Fr. Roger J. Landry
National Catholic Register Commemorative Edition
for the Canonizations of John XXIII and John Paul II
April 20, 2014
As we prepare for the canonization of Blessed John Paul II on April 27, it is tempting to focus on so many of his accomplishments: his traveling as a “pilgrim pope of evangelization” the equivalent of three round-trips to the moon, his helping to tear down the Iron Curtain and other triumphs as a world leader, the lengthy litany of renewals and innovations he brought to the papacy, and his important governing and doctrinal legacies like the reform of the Code of Canon Law or the publication of the Catechism of the Catholic Church.
But it’s important for us to avoid the error John Paul told biographer George Weigel many people make in trying to understand him. The problem, he forthrightly stated, is that they “try to understand me from outside. But I can only be understood from inside.”
To understand John Paul from the inside, as his right-hand man and eventual successor stated at his funeral, begins with recognizing that he was a radical disciple of Jesus Christ. “The key to understanding the message that comes to us from the life” of Karol Wojtyla, Cardinal Joseph Ratzinger preached, was that his whole existence was a response to the Lord’s command, “Follow me!”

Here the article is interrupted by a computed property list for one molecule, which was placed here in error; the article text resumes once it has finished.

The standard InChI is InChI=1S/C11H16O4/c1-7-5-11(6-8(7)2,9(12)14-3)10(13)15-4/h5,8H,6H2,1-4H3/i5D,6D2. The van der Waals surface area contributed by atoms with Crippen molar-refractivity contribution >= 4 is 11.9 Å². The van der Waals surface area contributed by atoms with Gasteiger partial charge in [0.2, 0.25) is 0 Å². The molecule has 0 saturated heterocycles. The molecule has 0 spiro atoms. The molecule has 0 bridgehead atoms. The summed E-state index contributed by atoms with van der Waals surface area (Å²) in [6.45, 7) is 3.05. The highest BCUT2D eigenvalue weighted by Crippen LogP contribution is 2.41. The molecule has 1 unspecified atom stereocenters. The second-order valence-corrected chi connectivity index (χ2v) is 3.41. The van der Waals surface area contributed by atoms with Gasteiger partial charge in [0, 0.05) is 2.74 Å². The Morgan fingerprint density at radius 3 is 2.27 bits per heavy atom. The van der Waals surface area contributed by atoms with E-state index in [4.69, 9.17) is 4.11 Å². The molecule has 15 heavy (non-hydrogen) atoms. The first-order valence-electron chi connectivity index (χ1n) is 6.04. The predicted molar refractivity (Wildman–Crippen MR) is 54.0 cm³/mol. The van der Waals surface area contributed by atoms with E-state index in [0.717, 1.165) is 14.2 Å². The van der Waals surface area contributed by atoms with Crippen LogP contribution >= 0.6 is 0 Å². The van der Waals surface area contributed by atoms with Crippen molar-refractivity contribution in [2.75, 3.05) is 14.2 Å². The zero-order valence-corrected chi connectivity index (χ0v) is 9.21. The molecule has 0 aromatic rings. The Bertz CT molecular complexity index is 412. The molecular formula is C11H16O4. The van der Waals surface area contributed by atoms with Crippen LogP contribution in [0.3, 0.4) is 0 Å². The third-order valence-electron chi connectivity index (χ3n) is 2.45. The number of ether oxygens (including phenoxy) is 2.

Understanding him from the inside likewise involves grasping how this interior bond with Christ drove him outward to share the Gospel. In the 1993 book length interview Crossing the Threshold of Hope, John Paul II allowed us “inside,” helping us to understand what drove his indefatigable apostolate.
“As a young priest,” he wrote, “I learned to love human love. This has been one of the fundamental themes of my priesthood — my ministry in the pulpit, in the confessional and also in my writing.”
He said that he felt almost “an inner call” to “teach [young people] love” and added that he soon devoted himself entirely to this vocation within his vocation in all aspects of his pastoral work. “If one loves human love,” he stated, “there naturally arises the need to commit oneself completely to the service of ‘fair love,’ because love is fair, it is beautiful.”
This “service of fair love” effectively summarizes his entire priestly, professorial, episcopal and papal ministry.
It describes his untiring work as a confessor and spiritual director of students at Krakow’s technical university helping to form them toward the gift of self in the context of communist attacks on love, sex marriage and family.